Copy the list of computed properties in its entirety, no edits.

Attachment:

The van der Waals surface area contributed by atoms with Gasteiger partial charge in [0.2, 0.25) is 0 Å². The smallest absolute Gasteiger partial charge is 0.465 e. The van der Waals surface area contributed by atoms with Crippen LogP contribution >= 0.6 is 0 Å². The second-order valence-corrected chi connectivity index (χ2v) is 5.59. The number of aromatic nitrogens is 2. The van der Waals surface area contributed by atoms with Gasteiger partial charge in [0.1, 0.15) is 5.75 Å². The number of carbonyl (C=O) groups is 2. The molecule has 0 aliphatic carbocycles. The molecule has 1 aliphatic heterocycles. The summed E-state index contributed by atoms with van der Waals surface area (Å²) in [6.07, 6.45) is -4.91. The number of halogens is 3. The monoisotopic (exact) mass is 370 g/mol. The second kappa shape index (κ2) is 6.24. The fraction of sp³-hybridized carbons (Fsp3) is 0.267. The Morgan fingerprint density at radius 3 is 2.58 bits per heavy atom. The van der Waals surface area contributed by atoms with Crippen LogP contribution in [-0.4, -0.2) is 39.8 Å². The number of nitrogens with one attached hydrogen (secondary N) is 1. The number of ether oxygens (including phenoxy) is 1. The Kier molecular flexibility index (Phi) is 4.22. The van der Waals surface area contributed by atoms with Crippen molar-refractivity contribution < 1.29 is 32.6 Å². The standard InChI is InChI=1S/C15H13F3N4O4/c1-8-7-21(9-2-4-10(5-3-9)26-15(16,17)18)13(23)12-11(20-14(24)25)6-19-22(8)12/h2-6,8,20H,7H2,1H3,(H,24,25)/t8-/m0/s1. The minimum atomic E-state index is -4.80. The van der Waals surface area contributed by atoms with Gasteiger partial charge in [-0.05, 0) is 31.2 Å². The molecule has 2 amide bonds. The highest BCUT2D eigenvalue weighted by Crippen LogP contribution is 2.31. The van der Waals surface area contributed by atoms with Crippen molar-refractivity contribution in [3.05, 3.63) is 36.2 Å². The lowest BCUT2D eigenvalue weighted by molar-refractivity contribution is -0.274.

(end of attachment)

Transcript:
The van der Waals surface area contributed by atoms with Gasteiger partial charge in [0.2, 0.25) is 0 Å². The smallest absolute Gasteiger partial charge is 0.465 e. The van der Waals surface area contributed by atoms with Crippen LogP contribution >= 0.6 is 0 Å². The second-order valence-corrected chi connectivity index (χ2v) is 5.59. The number of aromatic nitrogens is 2. The van der Waals surface area contributed by atoms with Gasteiger partial charge in [0.1, 0.15) is 5.75 Å². The number of carbonyl (C=O) groups is 2. The molecule has 0 aliphatic carbocycles. The molecule has 1 aliphatic heterocycles. The summed E-state index contributed by atoms with van der Waals surface area (Å²) in [6.07, 6.45) is -4.91. The number of halogens is 3. The monoisotopic (exact) mass is 370 g/mol. The second kappa shape index (κ2) is 6.24. The fraction of sp³-hybridized carbons (Fsp3) is 0.267. The Morgan fingerprint density at radius 3 is 2.58 bits per heavy atom. The van der Waals surface area contributed by atoms with Crippen LogP contribution in [-0.4, -0.2) is 39.8 Å². The number of nitrogens with one attached hydrogen (secondary N) is 1. The number of ether oxygens (including phenoxy) is 1. The Kier molecular flexibility index (Phi) is 4.22. The van der Waals surface area contributed by atoms with Crippen molar-refractivity contribution < 1.29 is 32.6 Å². The standard InChI is InChI=1S/C15H13F3N4O4/c1-8-7-21(9-2-4-10(5-3-9)26-15(16,17)18)13(23)12-11(20-14(24)25)6-19-22(8)12/h2-6,8,20H,7H2,1H3,(H,24,25)/t8-/m0/s1. The minimum atomic E-state index is -4.80. The van der Waals surface area contributed by atoms with Gasteiger partial charge in [-0.05, 0) is 31.2 Å². The molecule has 2 amide bonds. The highest BCUT2D eigenvalue weighted by Crippen LogP contribution is 2.31. The van der Waals surface area contributed by atoms with Crippen molar-refractivity contribution in [3.05, 3.63) is 36.2 Å². The lowest BCUT2D eigenvalue weighted by molar-refractivity contribution is -0.274.